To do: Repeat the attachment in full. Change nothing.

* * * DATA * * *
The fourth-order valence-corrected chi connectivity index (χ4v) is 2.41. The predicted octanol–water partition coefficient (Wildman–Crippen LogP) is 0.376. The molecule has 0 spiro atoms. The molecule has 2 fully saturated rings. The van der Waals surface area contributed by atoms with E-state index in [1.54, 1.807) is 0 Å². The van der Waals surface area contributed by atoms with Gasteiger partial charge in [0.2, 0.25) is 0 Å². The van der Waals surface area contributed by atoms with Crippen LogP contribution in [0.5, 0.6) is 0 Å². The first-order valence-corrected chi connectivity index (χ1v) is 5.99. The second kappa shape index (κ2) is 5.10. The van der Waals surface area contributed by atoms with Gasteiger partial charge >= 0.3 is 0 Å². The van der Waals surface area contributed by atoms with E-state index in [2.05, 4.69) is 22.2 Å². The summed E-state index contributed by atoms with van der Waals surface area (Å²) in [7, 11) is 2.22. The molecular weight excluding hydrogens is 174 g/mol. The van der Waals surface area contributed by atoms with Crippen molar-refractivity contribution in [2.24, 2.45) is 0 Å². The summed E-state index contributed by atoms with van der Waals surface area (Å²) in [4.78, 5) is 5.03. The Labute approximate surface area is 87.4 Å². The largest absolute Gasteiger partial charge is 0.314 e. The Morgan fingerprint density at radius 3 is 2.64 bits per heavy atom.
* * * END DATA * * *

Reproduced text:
The fourth-order valence-corrected chi connectivity index (χ4v) is 2.41. The predicted octanol–water partition coefficient (Wildman–Crippen LogP) is 0.376. The molecule has 0 spiro atoms. The molecule has 2 fully saturated rings. The van der Waals surface area contributed by atoms with E-state index in [1.54, 1.807) is 0 Å². The van der Waals surface area contributed by atoms with Gasteiger partial charge in [0.2, 0.25) is 0 Å². The van der Waals surface area contributed by atoms with Crippen LogP contribution in [0.5, 0.6) is 0 Å². The first-order valence-corrected chi connectivity index (χ1v) is 5.99. The second kappa shape index (κ2) is 5.10. The van der Waals surface area contributed by atoms with Gasteiger partial charge >= 0.3 is 0 Å². The van der Waals surface area contributed by atoms with E-state index in [2.05, 4.69) is 22.2 Å². The summed E-state index contributed by atoms with van der Waals surface area (Å²) in [7, 11) is 2.22. The molecular weight excluding hydrogens is 174 g/mol. The van der Waals surface area contributed by atoms with Crippen molar-refractivity contribution in [2.24, 2.45) is 0 Å². The summed E-state index contributed by atoms with van der Waals surface area (Å²) in [4.78, 5) is 5.03. The Labute approximate surface area is 87.4 Å². The largest absolute Gasteiger partial charge is 0.314 e. The Morgan fingerprint density at radius 3 is 2.64 bits per heavy atom.